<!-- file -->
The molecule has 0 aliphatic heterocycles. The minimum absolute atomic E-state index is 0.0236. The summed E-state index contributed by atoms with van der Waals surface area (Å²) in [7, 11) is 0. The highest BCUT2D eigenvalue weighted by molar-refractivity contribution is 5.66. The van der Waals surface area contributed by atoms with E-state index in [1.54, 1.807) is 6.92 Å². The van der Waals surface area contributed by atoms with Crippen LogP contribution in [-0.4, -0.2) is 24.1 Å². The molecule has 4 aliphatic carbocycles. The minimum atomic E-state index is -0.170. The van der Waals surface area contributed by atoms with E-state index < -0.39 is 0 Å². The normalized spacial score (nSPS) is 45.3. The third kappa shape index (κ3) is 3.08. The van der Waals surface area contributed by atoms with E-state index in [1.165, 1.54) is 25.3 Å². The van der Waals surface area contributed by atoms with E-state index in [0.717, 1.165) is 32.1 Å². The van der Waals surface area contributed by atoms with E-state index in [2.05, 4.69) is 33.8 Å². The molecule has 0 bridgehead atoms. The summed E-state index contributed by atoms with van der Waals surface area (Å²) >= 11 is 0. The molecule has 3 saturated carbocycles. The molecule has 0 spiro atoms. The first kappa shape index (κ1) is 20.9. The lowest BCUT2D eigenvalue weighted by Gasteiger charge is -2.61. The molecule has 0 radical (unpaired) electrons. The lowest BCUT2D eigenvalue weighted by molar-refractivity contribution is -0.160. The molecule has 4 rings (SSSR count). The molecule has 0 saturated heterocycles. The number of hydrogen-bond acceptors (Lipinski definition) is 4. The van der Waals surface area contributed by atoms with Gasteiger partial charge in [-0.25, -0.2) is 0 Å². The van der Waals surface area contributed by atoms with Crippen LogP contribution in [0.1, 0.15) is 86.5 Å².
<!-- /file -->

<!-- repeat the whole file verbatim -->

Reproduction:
The molecule has 0 aliphatic heterocycles. The minimum absolute atomic E-state index is 0.0236. The summed E-state index contributed by atoms with van der Waals surface area (Å²) in [7, 11) is 0. The highest BCUT2D eigenvalue weighted by molar-refractivity contribution is 5.66. The van der Waals surface area contributed by atoms with E-state index in [1.54, 1.807) is 6.92 Å². The van der Waals surface area contributed by atoms with Crippen LogP contribution in [-0.4, -0.2) is 24.1 Å². The molecule has 4 aliphatic carbocycles. The minimum atomic E-state index is -0.170. The van der Waals surface area contributed by atoms with E-state index < -0.39 is 0 Å². The normalized spacial score (nSPS) is 45.3. The third kappa shape index (κ3) is 3.08. The van der Waals surface area contributed by atoms with E-state index in [1.165, 1.54) is 25.3 Å². The van der Waals surface area contributed by atoms with E-state index in [0.717, 1.165) is 32.1 Å². The van der Waals surface area contributed by atoms with E-state index in [2.05, 4.69) is 33.8 Å². The molecule has 0 bridgehead atoms. The summed E-state index contributed by atoms with van der Waals surface area (Å²) >= 11 is 0. The molecule has 3 saturated carbocycles. The molecule has 0 spiro atoms. The first kappa shape index (κ1) is 20.9. The lowest BCUT2D eigenvalue weighted by Gasteiger charge is -2.61. The molecule has 0 radical (unpaired) electrons. The lowest BCUT2D eigenvalue weighted by molar-refractivity contribution is -0.160. The molecule has 4 rings (SSSR count). The molecule has 0 saturated heterocycles. The number of hydrogen-bond acceptors (Lipinski definition) is 4. The van der Waals surface area contributed by atoms with Gasteiger partial charge in [-0.25, -0.2) is 0 Å². The van der Waals surface area contributed by atoms with Crippen LogP contribution in [0.1, 0.15) is 86.5 Å².